Disproportionation

Disproportionation

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Encyclopedia
Disproportionation, also known as dismutation is used to describe a specific type of redox reaction in which a species is simultaneously reduced and oxidized so as to form two different products.

For example: the UV photolysis of mercury(I) chloride
Mercury(I) chloride
Mercury chloride is the chemical compound with the formula Hg2Cl2. Also known as calomel or mercurous chloride, this dense white or yellowish-white, odorless solid is the principal example of a mercury compound...

 Hg2Cl2 → Hg + HgCl2 is a disproportionation since mercury (I) is both reduced to mercury (0) and oxidized to mercury (II). A similar type of reaction, but in which no element changes oxidation number, is the acid-base disproportionation reaction observed when an amphiprotic
Amphoterism
In chemistry, an amphoteric species is a molecule or ion that can react as an acid as well as a base. The word is derived from the Greek word amphoteroi meaning "both"...

 species reacts with itself. Two common examples for conjugated bases of polyprotic acids such as bicarbonate
Bicarbonate
In inorganic chemistry, bicarbonate is an intermediate form in the deprotonation of carbonic acid...

 and dihydrogenophosphate
Phosphate
A phosphate, an inorganic chemical, is a salt of phosphoric acid. In organic chemistry, a phosphate, or organophosphate, is an ester of phosphoric acid. Organic phosphates are important in biochemistry and biogeochemistry or ecology. Inorganic phosphates are mined to obtain phosphorus for use in...

 are respectively:
HCO3- + HCO3- → CO32- + H2CO3

H2PO4- + H2PO4- → HPO42- + H3PO4


(the oxidation numbers remain constant in these acid-base reactions: O = 2-, H = 1+, C = 4+, P = 5+). This is also called autoionization.

The reverse of disproportionation, when a compound in an intermediate oxidation state is formed from compounds in lower and higher oxidation states, is called comproportionation.

History


The first disproportionation reaction to be studied in detail was:
2 Sn2+ → Sn4+ + Sn


This was examined using tartrate
Tartrate
A tartrate is a salt or ester of the organic compound tartaric acid, a dicarboxylic acid. Its formula is O−OC-CH-CH-COO− or C4H4O62−.As food additives, tartrates are used as antioxidants, acidity regulators, and emulsifiers...

s by Johan Gadolin
Johan Gadolin
Johan Gadolin was a Finnish chemist, physicist and mineralogist. Gadolin discovered the chemical element yttrium...

 in 1788. In the Swedish version of his paper he called it 'söndring'.

Examples

  • Chlorine
    Chlorine
    Chlorine is the chemical element with atomic number 17 and symbol Cl. It is the second lightest halogen, found in the periodic table in group 17. The element forms diatomic molecules under standard conditions, called dichlorine...

     gas reacts with dilute sodium hydroxide to form sodium chloride
    Sodium chloride
    Sodium chloride, also known as salt, common salt, table salt or halite, is an inorganic compound with the formula NaCl. Sodium chloride is the salt most responsible for the salinity of the ocean and of the extracellular fluid of many multicellular organisms...

    , sodium chlorate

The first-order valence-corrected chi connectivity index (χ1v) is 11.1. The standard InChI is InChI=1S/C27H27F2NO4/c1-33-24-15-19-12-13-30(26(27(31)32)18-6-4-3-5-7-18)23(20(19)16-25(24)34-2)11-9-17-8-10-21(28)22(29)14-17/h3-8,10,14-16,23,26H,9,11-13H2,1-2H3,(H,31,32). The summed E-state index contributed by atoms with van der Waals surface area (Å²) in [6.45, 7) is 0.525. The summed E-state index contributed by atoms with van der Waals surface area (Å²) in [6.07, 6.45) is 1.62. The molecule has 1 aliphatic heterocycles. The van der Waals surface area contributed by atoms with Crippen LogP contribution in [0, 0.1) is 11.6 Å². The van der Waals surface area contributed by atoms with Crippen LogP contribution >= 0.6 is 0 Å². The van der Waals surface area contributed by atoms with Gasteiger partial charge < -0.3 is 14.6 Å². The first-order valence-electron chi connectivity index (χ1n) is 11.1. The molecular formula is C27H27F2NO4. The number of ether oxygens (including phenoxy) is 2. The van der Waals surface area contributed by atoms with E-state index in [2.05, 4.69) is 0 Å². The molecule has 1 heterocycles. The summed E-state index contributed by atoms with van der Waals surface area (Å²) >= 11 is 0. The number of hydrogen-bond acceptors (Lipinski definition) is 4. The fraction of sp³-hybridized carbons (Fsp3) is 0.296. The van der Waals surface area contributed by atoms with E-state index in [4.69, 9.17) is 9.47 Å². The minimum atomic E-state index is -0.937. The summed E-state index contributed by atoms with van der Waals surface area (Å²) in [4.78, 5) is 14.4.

Sodium chlorate
    Sodium chlorate is a chemical compound with the chemical formula . When pure, it is a white crystalline powder that is readily soluble in water. It is hygroscopic. It decomposes above 250 °C to release oxygen and leave sodium chloride...

     and water
    Water
    Water is a chemical substance with the chemical formula H2O. A water molecule contains one oxygen and two hydrogen atoms connected by covalent bonds. Water is a liquid at ambient conditions, but it often co-exists on Earth with its solid state, ice, and gaseous state . Water also exists in a...

    . The ionic equation for this reaction is as follows :
3 Cl2 + 6 OH → 5 Cl + ClO3 + 3 H2O

The chlorine gas reactant is in oxidation state
Oxidation state
In chemistry, the oxidation state is an indicator of the degree of oxidation of an atom in a chemical compound. The formal oxidation state is the hypothetical charge that an atom would have if all bonds to atoms of different elements were 100% ionic. Oxidation states are typically represented by...

 0. In the products, the chlorine in the Cl ion has an oxidation number of −1, having been reduced, whereas the oxidation number of the chlorine in the ClO3 ion is +5, indicating that it has been oxidized.

  • The dismutation of superoxide
    Superoxide
    A superoxide, also known by the obsolete name hyperoxide, is a compound that possesses the superoxide anion with the chemical formula O2−. The systematic name of the anion is dioxide. It is important as the product of the one-electron reduction of dioxygen O2, which occurs widely in nature...

     free radical to hydrogen peroxide
    Hydrogen peroxide
    Hydrogen peroxide is the simplest peroxide and an oxidizer. Hydrogen peroxide is a clear liquid, slightly more viscous than water. In dilute solution, it appears colorless. With its oxidizing properties, hydrogen peroxide is often used as a bleach or cleaning agent...

     and oxygen
    Oxygen
    Oxygen is the element with atomic number 8 and represented by the symbol O. Its name derives from the Greek roots ὀξύς and -γενής , because at the time of naming, it was mistakenly thought that all acids required oxygen in their composition...

    , catalysed in living systems by the enzyme
    Enzyme
    Enzymes are proteins that catalyze chemical reactions. In enzymatic reactions, the molecules at the beginning of the process, called substrates, are converted into different molecules, called products. Almost all chemical reactions in a biological cell need enzymes in order to occur at rates...

     superoxide dismutase
    Superoxide dismutase
    Superoxide dismutases are a class of enzymes that catalyze the dismutation of superoxide into oxygen and hydrogen peroxide. As such, they are an important antioxidant defense in nearly all cells exposed to oxygen...

    :
2 O2 + 2 H+ → H2O2 + O2

The oxidation state of oxygen is -1/2 in the superoxide free radical anion, -1 in hydrogen peroxide and 0 in dioxygen.

  • In the Cannizzaro reaction
    Cannizzaro reaction
    The Cannizzaro reaction, named after its discoverer Stanislao Cannizzaro, is a chemical reaction that involves the base-induced disproportionation of an aldehyde lacking a hydrogen atom in the alpha position...

    , an aldehyde
    Aldehyde
    An aldehyde is an organic compound containing a formyl group. This functional group, with the structure R-CHO, consists of a carbonyl center bonded to hydrogen and an R group....

     is converted into an alcohol
    Alcohol